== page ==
First, let’s take a look at a similar example to yours using the footer on heap.io. I want to define an event on all these links, but when I click on the first link, the Visualizer, by default, picks the most specific selector, which is the href attribute of that link. That’s great, but there’s a lot of links! There must be a better way...

 

Happily, there is. The highlighted bit of that modal on the right is a representation of the underlying code. If you don’t know this, <a> tags are “anchor” tags, and are used in HTML to create links. Href is what the link points to.

You can modify this representation (which we call the Hierarchy because HTML elements are arranged in a hierarchical order, that will become relevant later) by clicking on different elements. Look what happens when I select the <a> and deselect the href.

Now, every single link on the page is selected. In my case, that’s way too much. I only want what is in the footer. In that Hierarchy section there is a Show More button, which I can click, until I find an attribute that says “footer”, click that, and now I have created an event that targets all links in the footer of our site. (This real-life example is a little more complex but it’s super common to have a class or tag called “footer”.)

With that element selected, I’ve achieved my goal. Lastly, if I wanted to limit this event to clicks on links in the footer but only on the home page, I can add an additional filter for the current URL.

Brilliant!

 

So how could this get any easier? Well, let’s say you want to create an event that matches any link click at all. You now know that <a> tags are links, so any click on any a tag is a link click. So you head to Definitions and click the New Definition button. You choose Click from the type dropdown and enter a in the input. (I like to also add [href] because sometimes anchor tags don’t have href attributes…) We put these together without a space, because they appear on the same element.

Congrats, you now have an event that returns every link click. You can go ahead and graph this event, adding a Group By for Href (it’s a property you’ll find in the dropdown when you click “Add Group By”), and you’ll have a report of the top links clicked anywhere on your site. Easy, right?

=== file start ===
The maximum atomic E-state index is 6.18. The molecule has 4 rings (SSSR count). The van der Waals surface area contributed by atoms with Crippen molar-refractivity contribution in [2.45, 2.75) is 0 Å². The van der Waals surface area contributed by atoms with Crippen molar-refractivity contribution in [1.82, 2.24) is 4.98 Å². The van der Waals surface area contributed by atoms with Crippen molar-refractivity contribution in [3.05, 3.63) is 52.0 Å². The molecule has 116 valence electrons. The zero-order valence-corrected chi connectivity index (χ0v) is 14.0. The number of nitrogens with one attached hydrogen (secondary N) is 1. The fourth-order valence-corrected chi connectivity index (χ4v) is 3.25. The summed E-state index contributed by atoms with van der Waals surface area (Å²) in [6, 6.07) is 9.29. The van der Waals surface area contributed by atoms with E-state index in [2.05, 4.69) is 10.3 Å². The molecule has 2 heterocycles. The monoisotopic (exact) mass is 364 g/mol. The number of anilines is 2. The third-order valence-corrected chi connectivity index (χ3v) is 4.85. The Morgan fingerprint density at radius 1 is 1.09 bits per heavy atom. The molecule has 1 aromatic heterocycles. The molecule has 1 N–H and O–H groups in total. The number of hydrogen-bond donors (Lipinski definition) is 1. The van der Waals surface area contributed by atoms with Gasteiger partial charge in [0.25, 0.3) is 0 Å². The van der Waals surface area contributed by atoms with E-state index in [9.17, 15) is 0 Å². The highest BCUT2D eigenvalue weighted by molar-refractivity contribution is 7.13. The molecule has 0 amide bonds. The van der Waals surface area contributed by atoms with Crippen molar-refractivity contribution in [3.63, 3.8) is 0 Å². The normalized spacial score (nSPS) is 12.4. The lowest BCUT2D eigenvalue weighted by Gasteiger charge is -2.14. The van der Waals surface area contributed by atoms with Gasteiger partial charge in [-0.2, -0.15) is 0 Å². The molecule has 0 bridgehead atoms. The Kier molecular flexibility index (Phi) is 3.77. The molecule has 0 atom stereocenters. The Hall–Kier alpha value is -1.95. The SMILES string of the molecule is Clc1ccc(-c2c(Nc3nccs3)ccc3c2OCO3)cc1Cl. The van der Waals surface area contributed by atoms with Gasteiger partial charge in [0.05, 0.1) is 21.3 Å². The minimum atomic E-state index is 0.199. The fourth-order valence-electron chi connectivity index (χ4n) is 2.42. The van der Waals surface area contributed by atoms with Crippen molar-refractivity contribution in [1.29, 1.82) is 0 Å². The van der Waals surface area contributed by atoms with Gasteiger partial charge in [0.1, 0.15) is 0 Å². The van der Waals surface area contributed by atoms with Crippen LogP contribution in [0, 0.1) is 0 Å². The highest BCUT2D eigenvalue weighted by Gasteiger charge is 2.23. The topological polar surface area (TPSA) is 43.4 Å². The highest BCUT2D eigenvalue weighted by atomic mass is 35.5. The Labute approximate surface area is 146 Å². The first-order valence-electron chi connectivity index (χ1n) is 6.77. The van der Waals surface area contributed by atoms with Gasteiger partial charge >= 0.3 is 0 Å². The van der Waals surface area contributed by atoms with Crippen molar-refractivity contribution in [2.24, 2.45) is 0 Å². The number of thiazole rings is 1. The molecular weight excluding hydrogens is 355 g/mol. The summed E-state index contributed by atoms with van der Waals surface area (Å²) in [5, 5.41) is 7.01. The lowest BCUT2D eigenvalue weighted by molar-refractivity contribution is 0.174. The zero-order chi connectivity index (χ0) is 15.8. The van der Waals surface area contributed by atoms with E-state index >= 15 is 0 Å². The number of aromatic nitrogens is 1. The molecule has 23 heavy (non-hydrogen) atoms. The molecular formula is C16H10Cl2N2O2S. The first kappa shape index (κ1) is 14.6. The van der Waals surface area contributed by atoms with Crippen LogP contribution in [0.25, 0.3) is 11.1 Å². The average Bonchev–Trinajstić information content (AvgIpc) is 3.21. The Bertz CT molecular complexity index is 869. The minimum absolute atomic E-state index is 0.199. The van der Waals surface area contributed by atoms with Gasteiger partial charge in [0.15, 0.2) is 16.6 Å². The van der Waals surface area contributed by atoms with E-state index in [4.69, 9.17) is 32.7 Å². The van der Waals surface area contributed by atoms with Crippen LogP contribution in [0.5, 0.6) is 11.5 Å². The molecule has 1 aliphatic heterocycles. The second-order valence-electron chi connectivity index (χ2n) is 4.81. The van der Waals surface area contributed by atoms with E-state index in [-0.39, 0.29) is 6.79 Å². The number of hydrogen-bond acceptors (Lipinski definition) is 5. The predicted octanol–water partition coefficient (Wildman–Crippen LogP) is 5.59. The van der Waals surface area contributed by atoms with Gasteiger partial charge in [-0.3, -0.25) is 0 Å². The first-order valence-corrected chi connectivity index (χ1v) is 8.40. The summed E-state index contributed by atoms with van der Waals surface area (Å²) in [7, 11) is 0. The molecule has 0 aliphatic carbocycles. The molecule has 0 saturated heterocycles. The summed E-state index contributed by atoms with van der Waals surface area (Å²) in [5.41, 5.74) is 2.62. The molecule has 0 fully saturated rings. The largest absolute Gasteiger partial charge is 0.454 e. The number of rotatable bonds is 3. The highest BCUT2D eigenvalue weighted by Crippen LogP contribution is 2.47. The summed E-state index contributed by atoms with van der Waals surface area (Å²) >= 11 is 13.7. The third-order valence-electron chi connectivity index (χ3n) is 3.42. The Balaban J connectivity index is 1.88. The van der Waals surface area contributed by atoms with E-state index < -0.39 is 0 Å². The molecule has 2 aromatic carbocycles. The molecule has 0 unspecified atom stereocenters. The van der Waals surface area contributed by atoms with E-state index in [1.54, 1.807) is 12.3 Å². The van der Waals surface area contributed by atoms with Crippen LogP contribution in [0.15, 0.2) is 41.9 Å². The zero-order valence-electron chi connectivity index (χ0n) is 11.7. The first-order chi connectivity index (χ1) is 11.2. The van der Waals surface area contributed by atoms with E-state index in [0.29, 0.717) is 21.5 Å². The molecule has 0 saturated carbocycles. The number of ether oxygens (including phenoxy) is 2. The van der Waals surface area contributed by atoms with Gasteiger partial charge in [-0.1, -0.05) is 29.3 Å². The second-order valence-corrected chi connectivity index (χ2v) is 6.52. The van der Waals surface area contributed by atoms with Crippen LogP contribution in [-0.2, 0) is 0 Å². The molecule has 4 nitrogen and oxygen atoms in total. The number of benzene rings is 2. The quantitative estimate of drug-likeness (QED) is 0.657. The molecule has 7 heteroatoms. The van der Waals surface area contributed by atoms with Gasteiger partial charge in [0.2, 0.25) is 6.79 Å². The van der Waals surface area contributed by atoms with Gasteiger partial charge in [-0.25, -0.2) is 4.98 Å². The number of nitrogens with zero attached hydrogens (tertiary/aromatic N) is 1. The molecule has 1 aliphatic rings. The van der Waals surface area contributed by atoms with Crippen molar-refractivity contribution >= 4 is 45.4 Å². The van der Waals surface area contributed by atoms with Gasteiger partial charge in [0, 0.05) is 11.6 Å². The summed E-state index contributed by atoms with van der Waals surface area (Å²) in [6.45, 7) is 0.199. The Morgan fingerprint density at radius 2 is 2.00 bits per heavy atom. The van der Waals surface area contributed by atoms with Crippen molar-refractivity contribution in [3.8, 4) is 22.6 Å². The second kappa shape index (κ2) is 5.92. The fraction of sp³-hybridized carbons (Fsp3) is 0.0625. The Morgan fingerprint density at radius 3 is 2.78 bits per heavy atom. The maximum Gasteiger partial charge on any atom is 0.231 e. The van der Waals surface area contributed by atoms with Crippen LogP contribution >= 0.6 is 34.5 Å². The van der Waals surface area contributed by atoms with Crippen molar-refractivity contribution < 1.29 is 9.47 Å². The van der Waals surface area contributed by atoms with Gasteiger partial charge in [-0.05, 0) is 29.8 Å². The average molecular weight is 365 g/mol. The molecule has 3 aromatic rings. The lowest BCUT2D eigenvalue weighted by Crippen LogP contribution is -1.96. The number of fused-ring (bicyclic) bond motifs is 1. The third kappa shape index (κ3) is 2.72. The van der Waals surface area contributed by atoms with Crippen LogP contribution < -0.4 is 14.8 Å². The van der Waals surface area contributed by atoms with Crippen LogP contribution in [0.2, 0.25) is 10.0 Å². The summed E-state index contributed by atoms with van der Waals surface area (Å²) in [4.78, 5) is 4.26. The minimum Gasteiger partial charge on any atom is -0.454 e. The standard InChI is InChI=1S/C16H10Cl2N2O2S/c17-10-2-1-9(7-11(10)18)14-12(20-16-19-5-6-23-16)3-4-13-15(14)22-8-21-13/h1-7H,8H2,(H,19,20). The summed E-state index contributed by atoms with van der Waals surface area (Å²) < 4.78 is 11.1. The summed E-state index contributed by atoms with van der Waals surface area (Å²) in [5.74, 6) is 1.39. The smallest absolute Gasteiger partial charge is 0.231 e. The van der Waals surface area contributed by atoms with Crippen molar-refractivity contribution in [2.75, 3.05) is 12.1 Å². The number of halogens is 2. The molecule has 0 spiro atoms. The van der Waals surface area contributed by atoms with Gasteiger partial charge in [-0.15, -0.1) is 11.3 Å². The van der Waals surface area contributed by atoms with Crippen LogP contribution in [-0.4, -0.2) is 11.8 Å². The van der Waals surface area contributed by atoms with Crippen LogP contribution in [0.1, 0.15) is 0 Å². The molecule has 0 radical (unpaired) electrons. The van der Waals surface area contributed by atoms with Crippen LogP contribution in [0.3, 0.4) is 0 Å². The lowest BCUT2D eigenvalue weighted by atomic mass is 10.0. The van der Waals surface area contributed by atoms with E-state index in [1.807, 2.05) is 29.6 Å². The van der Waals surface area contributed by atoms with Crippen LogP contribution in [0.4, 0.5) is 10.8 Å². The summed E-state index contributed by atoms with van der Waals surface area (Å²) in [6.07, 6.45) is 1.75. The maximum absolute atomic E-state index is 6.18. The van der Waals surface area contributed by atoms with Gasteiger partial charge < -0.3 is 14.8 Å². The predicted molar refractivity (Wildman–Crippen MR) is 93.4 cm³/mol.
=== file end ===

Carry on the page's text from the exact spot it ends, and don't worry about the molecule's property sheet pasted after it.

And what if you want to limit this to a particular page? Well, you grab the part of the URL that comes after the domain name and add that as a filter. Here I’ll use / for the home page, but in your case might be /index.

But remember I want this to be only clicks in the footer. For simplicity’s sake, let’s say our footer uses a <footer> tag, which is very common. I’ll add footer to my selector, followed by a space, then the original a[href]. We put a space between them because footer is a parent of the links and so is higher in the Hierarchy. That means “all links within the footer”.

 

Here’s some resources to get you more comfortable with HTML/CSS. First, I’d check out the Web section on Creating and Managing Events. Then, I’d check out the Intro to HTML/CSSUnderstanding CSS Selectors, and Manually Writing Selectors in Heap University.

This turned out to be a lot of text, but I hope it’s easy enough to follow, helps with your current use case, and inspires you to learn more about the wonderful world of CSS selectors :) 

I’m sure you’ll be a power user in no time. 

Userlevel 1

Hi everyone! Thank you for your continued help! 

Jonathan - your instructions with the screenshots were golden. I managed to set up a general event for a high amount of links on the website, and grouped it by Href. I followed the steps, and was able to set up reports and dashboards just in time for the page launch. 🎉